The third in the Clint Eastwood series of Italo westerns, The Good, the Bad and the Ugly is exactly that - a curious amalgam of the visually striking, the dramatically feeble and the offensively sadistic.
The third in the Clint Eastwood series of Italo westerns, The Good, the Bad and the Ugly is exactly that – a curious amalgam of the visually striking, the dramatically feeble and the offensively sadistic.
Story [by Incrocci Agenore, Furio Scarpelli, Luciano Vincenzoni and director Sergio Leone] concerns search for buried treasure by ‘Good’ Eastwood, ‘Ugly’ Eli Wallach and ‘Bad’ Lee Van Cleef (making his second appearance in an Eastwood western). Along the way they taunt and torture each other and also contribute a total of 20 dead bodies to the western landscape, reasonably well-faked by European exteriors. As befits his star status, Eastwood kills 10 of these; as befits his titular Goodness, his victims all draw first. Unlike the earlier Leone efforts, however, the violence here has little of the balletic, even erotic quality.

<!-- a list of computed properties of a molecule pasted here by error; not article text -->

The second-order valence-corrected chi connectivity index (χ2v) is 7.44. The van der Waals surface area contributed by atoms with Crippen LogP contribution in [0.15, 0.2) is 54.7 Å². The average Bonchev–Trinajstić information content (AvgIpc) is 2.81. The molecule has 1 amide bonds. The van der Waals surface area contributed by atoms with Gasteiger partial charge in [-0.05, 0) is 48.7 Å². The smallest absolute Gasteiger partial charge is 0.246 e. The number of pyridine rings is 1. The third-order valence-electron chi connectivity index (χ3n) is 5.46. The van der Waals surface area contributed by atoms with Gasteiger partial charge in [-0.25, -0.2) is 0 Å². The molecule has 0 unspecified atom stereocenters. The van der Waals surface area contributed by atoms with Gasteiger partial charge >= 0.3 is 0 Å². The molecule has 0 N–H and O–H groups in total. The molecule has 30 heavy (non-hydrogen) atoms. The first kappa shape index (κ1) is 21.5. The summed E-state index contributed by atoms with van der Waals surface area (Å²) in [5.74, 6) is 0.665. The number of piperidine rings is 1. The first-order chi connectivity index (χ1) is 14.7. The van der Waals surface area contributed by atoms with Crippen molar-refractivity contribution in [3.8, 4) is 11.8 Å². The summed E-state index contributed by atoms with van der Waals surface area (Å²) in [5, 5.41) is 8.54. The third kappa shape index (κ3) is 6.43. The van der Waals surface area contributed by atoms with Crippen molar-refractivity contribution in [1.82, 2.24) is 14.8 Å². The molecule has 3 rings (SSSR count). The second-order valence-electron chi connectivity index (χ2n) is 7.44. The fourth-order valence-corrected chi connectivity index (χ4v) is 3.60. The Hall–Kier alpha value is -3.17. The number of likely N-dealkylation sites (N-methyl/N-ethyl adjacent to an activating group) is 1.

Leone’s visual sense is as strong as ever, however, and his effective alternation of extreme closeups and long shots renders much of the pic graphically electric. Unfortunately, he allows several excursions into laughably sentimental characterization, and his three actors (especially Wallach) overplay to the point of absurdity.
Much of Tonino Delli Colli’s photography is a knockout. Ennio Morricone’s insistent music and Carlo Simi’s baroque art direction further contribute to the pic’s too-muchness.